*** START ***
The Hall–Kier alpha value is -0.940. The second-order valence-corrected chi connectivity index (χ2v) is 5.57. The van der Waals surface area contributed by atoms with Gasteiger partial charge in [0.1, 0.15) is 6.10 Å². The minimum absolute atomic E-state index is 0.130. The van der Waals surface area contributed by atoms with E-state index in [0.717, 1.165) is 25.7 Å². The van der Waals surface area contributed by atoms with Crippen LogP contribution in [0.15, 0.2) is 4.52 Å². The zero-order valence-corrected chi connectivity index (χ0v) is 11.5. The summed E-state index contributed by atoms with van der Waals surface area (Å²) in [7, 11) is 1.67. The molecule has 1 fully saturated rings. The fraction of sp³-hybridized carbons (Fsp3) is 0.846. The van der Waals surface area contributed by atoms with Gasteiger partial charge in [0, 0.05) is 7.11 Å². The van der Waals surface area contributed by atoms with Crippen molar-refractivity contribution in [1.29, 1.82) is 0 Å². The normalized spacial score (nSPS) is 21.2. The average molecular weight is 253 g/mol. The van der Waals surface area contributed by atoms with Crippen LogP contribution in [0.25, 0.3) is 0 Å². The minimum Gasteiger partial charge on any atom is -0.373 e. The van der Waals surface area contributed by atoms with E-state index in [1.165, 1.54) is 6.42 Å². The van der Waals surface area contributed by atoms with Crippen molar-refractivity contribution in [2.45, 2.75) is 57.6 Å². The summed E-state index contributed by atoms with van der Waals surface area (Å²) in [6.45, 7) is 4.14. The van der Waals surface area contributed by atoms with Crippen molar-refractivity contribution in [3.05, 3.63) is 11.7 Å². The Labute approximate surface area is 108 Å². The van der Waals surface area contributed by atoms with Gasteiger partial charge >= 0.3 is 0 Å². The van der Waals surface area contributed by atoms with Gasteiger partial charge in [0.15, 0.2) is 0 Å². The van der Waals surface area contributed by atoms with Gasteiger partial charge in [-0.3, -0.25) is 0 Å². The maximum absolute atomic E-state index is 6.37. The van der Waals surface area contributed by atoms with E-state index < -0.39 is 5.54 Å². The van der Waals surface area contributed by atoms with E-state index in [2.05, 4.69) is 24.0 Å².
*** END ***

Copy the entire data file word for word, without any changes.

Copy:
The Hall–Kier alpha value is -0.940. The second-order valence-corrected chi connectivity index (χ2v) is 5.57. The van der Waals surface area contributed by atoms with Gasteiger partial charge in [0.1, 0.15) is 6.10 Å². The minimum absolute atomic E-state index is 0.130. The van der Waals surface area contributed by atoms with E-state index in [0.717, 1.165) is 25.7 Å². The van der Waals surface area contributed by atoms with Crippen LogP contribution in [0.15, 0.2) is 4.52 Å². The zero-order valence-corrected chi connectivity index (χ0v) is 11.5. The summed E-state index contributed by atoms with van der Waals surface area (Å²) in [7, 11) is 1.67. The molecule has 1 fully saturated rings. The fraction of sp³-hybridized carbons (Fsp3) is 0.846. The van der Waals surface area contributed by atoms with Gasteiger partial charge in [0, 0.05) is 7.11 Å². The van der Waals surface area contributed by atoms with Crippen molar-refractivity contribution in [1.29, 1.82) is 0 Å². The normalized spacial score (nSPS) is 21.2. The average molecular weight is 253 g/mol. The van der Waals surface area contributed by atoms with Crippen LogP contribution in [0.25, 0.3) is 0 Å². The minimum Gasteiger partial charge on any atom is -0.373 e. The van der Waals surface area contributed by atoms with E-state index in [1.165, 1.54) is 6.42 Å². The van der Waals surface area contributed by atoms with Crippen molar-refractivity contribution in [2.45, 2.75) is 57.6 Å². The summed E-state index contributed by atoms with van der Waals surface area (Å²) in [6.45, 7) is 4.14. The van der Waals surface area contributed by atoms with Crippen molar-refractivity contribution in [3.05, 3.63) is 11.7 Å². The Labute approximate surface area is 108 Å². The van der Waals surface area contributed by atoms with Gasteiger partial charge >= 0.3 is 0 Å². The van der Waals surface area contributed by atoms with Gasteiger partial charge in [0.15, 0.2) is 0 Å². The van der Waals surface area contributed by atoms with Gasteiger partial charge in [-0.3, -0.25) is 0 Å². The maximum absolute atomic E-state index is 6.37. The van der Waals surface area contributed by atoms with E-state index < -0.39 is 5.54 Å². The van der Waals surface area contributed by atoms with E-state index in [2.05, 4.69) is 24.0 Å².